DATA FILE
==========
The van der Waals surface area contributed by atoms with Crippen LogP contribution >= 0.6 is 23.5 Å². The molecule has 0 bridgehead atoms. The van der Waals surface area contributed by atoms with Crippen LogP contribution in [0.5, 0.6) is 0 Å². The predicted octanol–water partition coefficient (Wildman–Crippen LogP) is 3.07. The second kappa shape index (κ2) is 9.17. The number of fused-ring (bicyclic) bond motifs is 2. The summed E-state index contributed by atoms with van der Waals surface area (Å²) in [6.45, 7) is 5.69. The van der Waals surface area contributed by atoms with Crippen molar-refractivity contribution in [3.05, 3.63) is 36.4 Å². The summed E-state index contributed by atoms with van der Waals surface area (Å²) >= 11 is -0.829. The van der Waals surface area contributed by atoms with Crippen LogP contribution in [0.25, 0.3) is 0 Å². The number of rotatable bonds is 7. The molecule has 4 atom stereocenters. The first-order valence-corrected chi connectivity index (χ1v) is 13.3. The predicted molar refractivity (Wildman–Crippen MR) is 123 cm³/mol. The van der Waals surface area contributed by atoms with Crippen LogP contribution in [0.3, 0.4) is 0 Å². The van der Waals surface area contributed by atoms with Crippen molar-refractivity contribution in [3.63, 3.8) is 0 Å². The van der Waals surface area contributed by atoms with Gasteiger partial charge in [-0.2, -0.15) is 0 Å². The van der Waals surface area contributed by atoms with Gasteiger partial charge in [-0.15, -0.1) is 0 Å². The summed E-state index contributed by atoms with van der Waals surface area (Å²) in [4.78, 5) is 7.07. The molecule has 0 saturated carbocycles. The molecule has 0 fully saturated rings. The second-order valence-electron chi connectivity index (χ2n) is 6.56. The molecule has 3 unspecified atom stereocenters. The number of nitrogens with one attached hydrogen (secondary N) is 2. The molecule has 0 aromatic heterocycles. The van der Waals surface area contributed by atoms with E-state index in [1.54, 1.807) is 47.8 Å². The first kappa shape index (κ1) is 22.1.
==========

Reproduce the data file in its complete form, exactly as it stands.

The van der Waals surface area contributed by atoms with Crippen LogP contribution >= 0.6 is 23.5 Å². The molecule has 0 bridgehead atoms. The van der Waals surface area contributed by atoms with Crippen LogP contribution in [0.5, 0.6) is 0 Å². The predicted octanol–water partition coefficient (Wildman–Crippen LogP) is 3.07. The second kappa shape index (κ2) is 9.17. The number of fused-ring (bicyclic) bond motifs is 2. The summed E-state index contributed by atoms with van der Waals surface area (Å²) in [6.45, 7) is 5.69. The van der Waals surface area contributed by atoms with Crippen molar-refractivity contribution in [3.05, 3.63) is 36.4 Å². The summed E-state index contributed by atoms with van der Waals surface area (Å²) >= 11 is -0.829. The van der Waals surface area contributed by atoms with Crippen LogP contribution in [0.25, 0.3) is 0 Å². The number of rotatable bonds is 7. The molecule has 4 atom stereocenters. The first-order valence-corrected chi connectivity index (χ1v) is 13.3. The predicted molar refractivity (Wildman–Crippen MR) is 123 cm³/mol. The van der Waals surface area contributed by atoms with Crippen LogP contribution in [0.3, 0.4) is 0 Å². The van der Waals surface area contributed by atoms with Crippen molar-refractivity contribution in [3.63, 3.8) is 0 Å². The van der Waals surface area contributed by atoms with Gasteiger partial charge in [-0.2, -0.15) is 0 Å². The van der Waals surface area contributed by atoms with Gasteiger partial charge in [-0.15, -0.1) is 0 Å². The summed E-state index contributed by atoms with van der Waals surface area (Å²) in [4.78, 5) is 7.07. The molecule has 0 saturated carbocycles. The molecule has 0 fully saturated rings. The second-order valence-electron chi connectivity index (χ2n) is 6.56. The molecule has 3 unspecified atom stereocenters. The number of nitrogens with one attached hydrogen (secondary N) is 2. The molecule has 0 aromatic heterocycles. The van der Waals surface area contributed by atoms with E-state index in [1.54, 1.807) is 47.8 Å². The first kappa shape index (κ1) is 22.1.